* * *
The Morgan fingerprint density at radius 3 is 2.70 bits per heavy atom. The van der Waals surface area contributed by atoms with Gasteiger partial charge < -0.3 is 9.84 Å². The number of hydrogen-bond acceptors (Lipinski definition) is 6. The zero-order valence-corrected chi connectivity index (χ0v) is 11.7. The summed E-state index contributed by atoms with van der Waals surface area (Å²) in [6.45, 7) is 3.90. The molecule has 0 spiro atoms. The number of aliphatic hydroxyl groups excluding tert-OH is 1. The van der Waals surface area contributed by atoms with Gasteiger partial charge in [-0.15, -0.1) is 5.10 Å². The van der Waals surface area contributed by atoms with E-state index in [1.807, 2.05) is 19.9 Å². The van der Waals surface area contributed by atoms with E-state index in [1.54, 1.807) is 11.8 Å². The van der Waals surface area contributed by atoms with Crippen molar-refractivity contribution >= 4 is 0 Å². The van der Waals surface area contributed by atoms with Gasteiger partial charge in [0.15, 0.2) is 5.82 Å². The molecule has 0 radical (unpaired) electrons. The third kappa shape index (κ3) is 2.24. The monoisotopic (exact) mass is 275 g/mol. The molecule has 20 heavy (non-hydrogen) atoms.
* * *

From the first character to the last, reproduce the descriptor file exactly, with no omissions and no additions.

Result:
The Morgan fingerprint density at radius 3 is 2.70 bits per heavy atom. The van der Waals surface area contributed by atoms with Gasteiger partial charge < -0.3 is 9.84 Å². The number of hydrogen-bond acceptors (Lipinski definition) is 6. The zero-order valence-corrected chi connectivity index (χ0v) is 11.7. The summed E-state index contributed by atoms with van der Waals surface area (Å²) in [6.45, 7) is 3.90. The molecule has 0 spiro atoms. The number of aliphatic hydroxyl groups excluding tert-OH is 1. The van der Waals surface area contributed by atoms with Gasteiger partial charge in [-0.15, -0.1) is 5.10 Å². The van der Waals surface area contributed by atoms with E-state index in [1.807, 2.05) is 19.9 Å². The van der Waals surface area contributed by atoms with E-state index in [1.54, 1.807) is 11.8 Å². The van der Waals surface area contributed by atoms with Crippen molar-refractivity contribution >= 4 is 0 Å². The van der Waals surface area contributed by atoms with Gasteiger partial charge in [0.15, 0.2) is 5.82 Å². The molecule has 0 radical (unpaired) electrons. The third kappa shape index (κ3) is 2.24. The monoisotopic (exact) mass is 275 g/mol. The molecule has 20 heavy (non-hydrogen) atoms.